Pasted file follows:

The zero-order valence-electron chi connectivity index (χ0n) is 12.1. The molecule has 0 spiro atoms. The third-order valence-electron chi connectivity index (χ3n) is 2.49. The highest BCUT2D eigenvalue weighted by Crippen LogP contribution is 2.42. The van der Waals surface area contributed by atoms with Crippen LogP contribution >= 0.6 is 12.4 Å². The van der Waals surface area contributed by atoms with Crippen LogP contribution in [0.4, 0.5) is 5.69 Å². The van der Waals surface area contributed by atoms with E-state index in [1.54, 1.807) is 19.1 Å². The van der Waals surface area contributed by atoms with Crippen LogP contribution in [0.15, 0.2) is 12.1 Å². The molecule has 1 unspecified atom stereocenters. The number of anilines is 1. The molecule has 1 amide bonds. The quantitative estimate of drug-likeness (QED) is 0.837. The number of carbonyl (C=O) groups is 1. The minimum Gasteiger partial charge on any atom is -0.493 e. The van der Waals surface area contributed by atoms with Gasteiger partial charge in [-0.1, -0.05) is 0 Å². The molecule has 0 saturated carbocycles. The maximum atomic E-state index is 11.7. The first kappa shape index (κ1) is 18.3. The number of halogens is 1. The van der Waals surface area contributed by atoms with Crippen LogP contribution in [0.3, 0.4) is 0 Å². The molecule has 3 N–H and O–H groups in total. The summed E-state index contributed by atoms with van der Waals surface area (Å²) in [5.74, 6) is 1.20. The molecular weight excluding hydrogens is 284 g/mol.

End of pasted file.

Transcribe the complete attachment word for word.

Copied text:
The zero-order valence-electron chi connectivity index (χ0n) is 12.1. The molecule has 0 spiro atoms. The third-order valence-electron chi connectivity index (χ3n) is 2.49. The highest BCUT2D eigenvalue weighted by Crippen LogP contribution is 2.42. The van der Waals surface area contributed by atoms with Crippen LogP contribution >= 0.6 is 12.4 Å². The van der Waals surface area contributed by atoms with Crippen LogP contribution in [0.4, 0.5) is 5.69 Å². The van der Waals surface area contributed by atoms with E-state index in [1.54, 1.807) is 19.1 Å². The van der Waals surface area contributed by atoms with Crippen LogP contribution in [0.15, 0.2) is 12.1 Å². The molecule has 1 unspecified atom stereocenters. The number of anilines is 1. The molecule has 1 amide bonds. The quantitative estimate of drug-likeness (QED) is 0.837. The number of carbonyl (C=O) groups is 1. The minimum Gasteiger partial charge on any atom is -0.493 e. The van der Waals surface area contributed by atoms with Gasteiger partial charge in [-0.1, -0.05) is 0 Å². The molecule has 0 saturated carbocycles. The maximum atomic E-state index is 11.7. The first kappa shape index (κ1) is 18.3. The number of halogens is 1. The van der Waals surface area contributed by atoms with Crippen LogP contribution in [0.3, 0.4) is 0 Å². The molecule has 3 N–H and O–H groups in total. The summed E-state index contributed by atoms with van der Waals surface area (Å²) in [5.74, 6) is 1.20. The molecular weight excluding hydrogens is 284 g/mol.